Prior to even stepping into the cage on Saturday for his main-event five-rounder against Stipe Miocic, we learned that the 24-year-old Struve was still growing — by half an inch, to be precise, since the last time he fought — and now stands an even 7 feet.
He grew even more in stature Saturday with his knockout win of the previously unbeaten Miocic.
How’s that for being a Skyscraper?
In the first three years of his UFC career, the tall man seemed to come up short in the big fights, losing to Junior dos Santos, Roy Nelson and Travis Browne. But he has now won four straight for the first time since joining the UFC. All four were finishes, and none more impressive than Saturday’s against the highly regarded and heavy-handed Miocic.
Struve felt him out in the first round but then took control in the second and went for the kill, using his height advantage quite effectively as Miocic could never quite get in his range.
“That was part of the gameplan,” Struve said. “I saw he really slowed down in the second round and I caught him with an uppercut.
“I always go for the finish, so you know if you’re rocked I’m going for the kill. I heard some complaints about my power in the past. I think they might rethink that now.”
If you believe Struve, according to UFC president Dana White, the win moved him into the top five of the heavyweight division. It’s getting pretty hard to argue that.
The Outlaw from Nottingham insisted he would never lose in front of his home crowd. He made good on that promise Saturday.
Facing a tough opponent in Amir Sadollah, the 30-year-old put on perhaps his best performance of his career, outworking and outpointing a tough opponent in Sadollah. After a four-fight losing streak put him on the brink of release from the UFC, his knockout win over Duane Ludwig in May to stem the tide was nice. This decision win was an even better indication that the former No. 1 welterweight contender was truly back.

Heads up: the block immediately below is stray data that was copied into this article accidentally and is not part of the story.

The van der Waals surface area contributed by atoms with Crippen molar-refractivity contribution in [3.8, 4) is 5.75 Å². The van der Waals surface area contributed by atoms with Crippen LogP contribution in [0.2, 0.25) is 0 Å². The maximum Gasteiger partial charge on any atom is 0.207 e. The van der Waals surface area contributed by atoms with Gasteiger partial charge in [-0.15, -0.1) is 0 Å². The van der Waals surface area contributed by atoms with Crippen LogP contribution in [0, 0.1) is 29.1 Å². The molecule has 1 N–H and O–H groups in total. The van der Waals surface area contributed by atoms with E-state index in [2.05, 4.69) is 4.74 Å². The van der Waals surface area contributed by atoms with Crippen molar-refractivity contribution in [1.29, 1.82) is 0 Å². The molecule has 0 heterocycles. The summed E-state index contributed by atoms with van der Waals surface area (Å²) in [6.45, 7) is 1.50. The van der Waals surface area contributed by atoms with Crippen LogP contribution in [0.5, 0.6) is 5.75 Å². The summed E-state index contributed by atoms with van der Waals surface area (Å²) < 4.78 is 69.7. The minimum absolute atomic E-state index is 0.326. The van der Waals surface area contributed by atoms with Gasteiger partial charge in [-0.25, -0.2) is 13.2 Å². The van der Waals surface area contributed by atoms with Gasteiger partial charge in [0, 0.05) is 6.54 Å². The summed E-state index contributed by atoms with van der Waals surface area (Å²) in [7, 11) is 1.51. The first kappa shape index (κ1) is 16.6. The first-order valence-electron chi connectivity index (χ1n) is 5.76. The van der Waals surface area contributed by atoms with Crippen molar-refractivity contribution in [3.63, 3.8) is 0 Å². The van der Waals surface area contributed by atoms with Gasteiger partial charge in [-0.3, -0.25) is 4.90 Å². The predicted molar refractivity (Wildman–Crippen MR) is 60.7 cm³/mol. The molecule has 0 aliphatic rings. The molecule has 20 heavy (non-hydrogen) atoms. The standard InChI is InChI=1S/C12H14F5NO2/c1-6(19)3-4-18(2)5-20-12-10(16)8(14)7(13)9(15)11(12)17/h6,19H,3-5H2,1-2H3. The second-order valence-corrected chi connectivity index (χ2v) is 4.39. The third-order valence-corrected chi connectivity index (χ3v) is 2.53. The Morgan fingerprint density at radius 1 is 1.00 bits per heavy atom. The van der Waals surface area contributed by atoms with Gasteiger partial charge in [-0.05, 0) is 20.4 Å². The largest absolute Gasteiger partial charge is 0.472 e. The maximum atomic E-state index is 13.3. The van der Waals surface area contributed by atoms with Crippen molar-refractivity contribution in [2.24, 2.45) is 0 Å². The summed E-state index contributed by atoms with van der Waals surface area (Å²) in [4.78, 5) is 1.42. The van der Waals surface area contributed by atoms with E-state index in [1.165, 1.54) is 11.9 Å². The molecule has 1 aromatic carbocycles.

He looked much more well-rounded than he ever has, landing a couple of takedowns and really working some nice elbows in his ground and pound to go with some strong clinch work. I’m not sure he’ll be back in title contention any time soon, but if the man previously known mostly for his striking keeps improving his game at this rate, you never know.
“I like a war as much as you guys, but I gotta be smart, I gotta be sensible and I gotta pick my shots,” said Hardy, who added that doing it for his home fans was extra sweet.
“I’ve always dreamed of fighting here for the UFC. I’m just so blessed and happy you could come out here and support me tonight,” he added. “Only bringing the belt back would be better.”
There was a lot of pressure on the Englishman Saturday. Nevermind fighting at home, when you’ve got the nickname “One Punch” it’s tough when you haven’t scored a knockout in over four years, and none yet in the UFC.
He has looked fairly impressive in his 4-2 run in the UFC/WEC, but he made a statement Saturday against Montreal’s Yves Jabouin, who had been undefeated in three fights since dropping to bantamweight.
In a fight where both fighters were pouring it on, Jabouin started to look very comfortable. That is, until Pickett landed a textbook advancing uppercut to put Jabouin down. Afterward, Pickett was excited, yet still complimentary of the Canadian.
“To get a knockout against, to be honest, technically the best striker in our division, my hats off to him,” Pickett said.
The 33-year-old said he wanted to fight someone ranked higher than him next. That’s the only way to the top.
Wiman has been around for a long time for a 29-year-old. Entering Saturday, he already had 12 fights under his belt dating back to 2006. But he was considered a bit of a journeyman, perhaps being overlooked as he was fed to the rising unbeaten Paul Sass who was looking to celebrate a home win to add to his hype.
The American had other plans, upsetting Sass and doing it at the Englishman’s own game, submitting him with an impressive armbar.
He was pumped after the victory, racing to the cage to exclaim as he looked in the direction of White. Moments later, he was teary eyed.
“I feel so humbled,” Wiman said. “I don’t know, maybe because it was a year off, or I expected so much from myself. I felt so many nerves before the fight. I feel lucky and blessed to win.”
Wiman is now 9-4 in the UFC, but two of his losses were controversial — against Sam Stout, who may have gotten a hometown decision at UFC 97 in 2009, and then against Dennis Siver in July 2011. Wiman may find himself a top contender if he continues to step up like he did Saturday.